“I shall be delighted, and my niece will be delighted at your kindness in calling so soon.”
Then they said a few more polite things and the financier finished by:—“I am taking the great liberty of having the book, which I told you about, rebound—it was in such a tattered condition, I was ashamed to send it to you—do not think I had forgotten. I hope you will accept it?”
“I thought you only meant to lend it to me because it is out of print and I cannot buy it. I am so sorry you have had this trouble,” Lady Ethelrida said, a little stiffly. “Bring it to the shoot. It will interest me to see it but you must not give it to me.” And then she smiled graciously; and he allowed her to say good-bye, and drive on. And as he turned into Grosvenor Street he mused,
“I like her exquisite pride; but she shall take the book—and many other things—presently.”
* * * * *
Meanwhile Zara Shulski had arrived at Bournemouth. She had started early in the morning, and she was making a careful investigation of the house. The doctor appeared all that was kind and clever, and his wife gentle and sweet. Mirko could not have a nicer home, it seemed. Their little girl was away at her grandmother’s for the next six weeks, they said, but would be enchanted to have a little boy companion. Everything was arranged satisfactorily. Zara stayed the night, and next day, having wired to Mimo to meet her at the station, she returned to London.
They talked in the Waterloo waiting-room; poor Mimo seemed so glad and happy. He saw her and her small bag into a taxi. She was going back to her uncle’s, and was to take Mirko down next day, and, on the following one, start for Paris.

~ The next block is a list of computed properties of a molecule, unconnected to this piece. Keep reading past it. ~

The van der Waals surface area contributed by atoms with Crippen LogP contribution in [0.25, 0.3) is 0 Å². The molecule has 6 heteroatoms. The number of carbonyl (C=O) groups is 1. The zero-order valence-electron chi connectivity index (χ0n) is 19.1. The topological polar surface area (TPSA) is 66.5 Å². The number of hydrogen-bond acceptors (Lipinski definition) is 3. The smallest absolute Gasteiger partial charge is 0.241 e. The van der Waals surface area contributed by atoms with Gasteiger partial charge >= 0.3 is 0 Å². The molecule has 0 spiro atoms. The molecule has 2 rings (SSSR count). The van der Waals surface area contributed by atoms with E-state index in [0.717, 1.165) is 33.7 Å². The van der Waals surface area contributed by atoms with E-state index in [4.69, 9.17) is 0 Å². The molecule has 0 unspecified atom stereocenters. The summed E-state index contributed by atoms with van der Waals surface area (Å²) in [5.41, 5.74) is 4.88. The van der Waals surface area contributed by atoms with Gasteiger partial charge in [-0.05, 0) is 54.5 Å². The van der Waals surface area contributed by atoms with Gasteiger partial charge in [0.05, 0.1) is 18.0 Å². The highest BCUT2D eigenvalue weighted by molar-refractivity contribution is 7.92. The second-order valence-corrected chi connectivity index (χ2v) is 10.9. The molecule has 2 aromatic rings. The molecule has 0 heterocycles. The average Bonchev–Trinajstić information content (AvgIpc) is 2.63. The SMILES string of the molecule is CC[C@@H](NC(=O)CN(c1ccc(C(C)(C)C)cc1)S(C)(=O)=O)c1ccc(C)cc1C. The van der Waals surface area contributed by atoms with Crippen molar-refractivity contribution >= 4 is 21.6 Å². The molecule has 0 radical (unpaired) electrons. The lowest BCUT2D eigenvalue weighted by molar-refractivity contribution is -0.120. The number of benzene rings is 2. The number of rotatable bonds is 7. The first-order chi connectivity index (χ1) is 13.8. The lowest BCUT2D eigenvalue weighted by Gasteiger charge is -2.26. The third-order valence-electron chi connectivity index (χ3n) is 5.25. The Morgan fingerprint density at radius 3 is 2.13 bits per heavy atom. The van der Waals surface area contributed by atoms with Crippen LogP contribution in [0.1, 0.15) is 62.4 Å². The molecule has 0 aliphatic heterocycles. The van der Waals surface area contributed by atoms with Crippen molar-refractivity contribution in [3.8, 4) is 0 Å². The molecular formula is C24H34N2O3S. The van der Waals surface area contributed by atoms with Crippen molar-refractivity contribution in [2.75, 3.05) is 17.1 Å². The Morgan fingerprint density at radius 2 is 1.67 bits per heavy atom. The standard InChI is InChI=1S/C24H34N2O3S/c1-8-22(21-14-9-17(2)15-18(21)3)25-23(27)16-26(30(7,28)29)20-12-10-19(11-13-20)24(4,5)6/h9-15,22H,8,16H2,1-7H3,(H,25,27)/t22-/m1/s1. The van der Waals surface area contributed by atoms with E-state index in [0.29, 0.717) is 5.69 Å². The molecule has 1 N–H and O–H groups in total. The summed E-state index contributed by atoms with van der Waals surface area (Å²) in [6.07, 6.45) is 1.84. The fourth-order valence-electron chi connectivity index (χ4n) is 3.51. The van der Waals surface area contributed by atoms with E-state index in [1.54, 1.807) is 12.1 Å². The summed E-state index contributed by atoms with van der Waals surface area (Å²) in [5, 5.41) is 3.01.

“But I can’t go back to Park Lane without seeing Mirko, now,” she said. “I did not tell my uncle what train I was returning by. There is plenty of time so I will go and have tea with you at Neville Street. It will be like old times, we will get some cakes and other things on the way, and boil the kettle on the fire.”
So Mimo gladly got in with her and they started. He had a new suit of clothes and a new felt hat, and looked a wonderfully handsome foreign gentleman; his manner to women was always courteous and gallant. Zara smiled and looked almost happy, as they arranged the details of their surprise tea party for Mirko.
At that moment there passed them in Whitehall a motorcar going very fast, the occupant of which, a handsome young man, caught the most fleeting glimpse of them—hardly enough to be certain he recognized Zara. But it gave him a great start and a thrill.
“It cannot be she,” he said to himself, “she went to Paris yesterday; but if it is—who is the man?”
He altered his plans, went back to his rooms, and sat moodily down in his favorite chair—an unpleasant, gnawing uncertainty in his heart.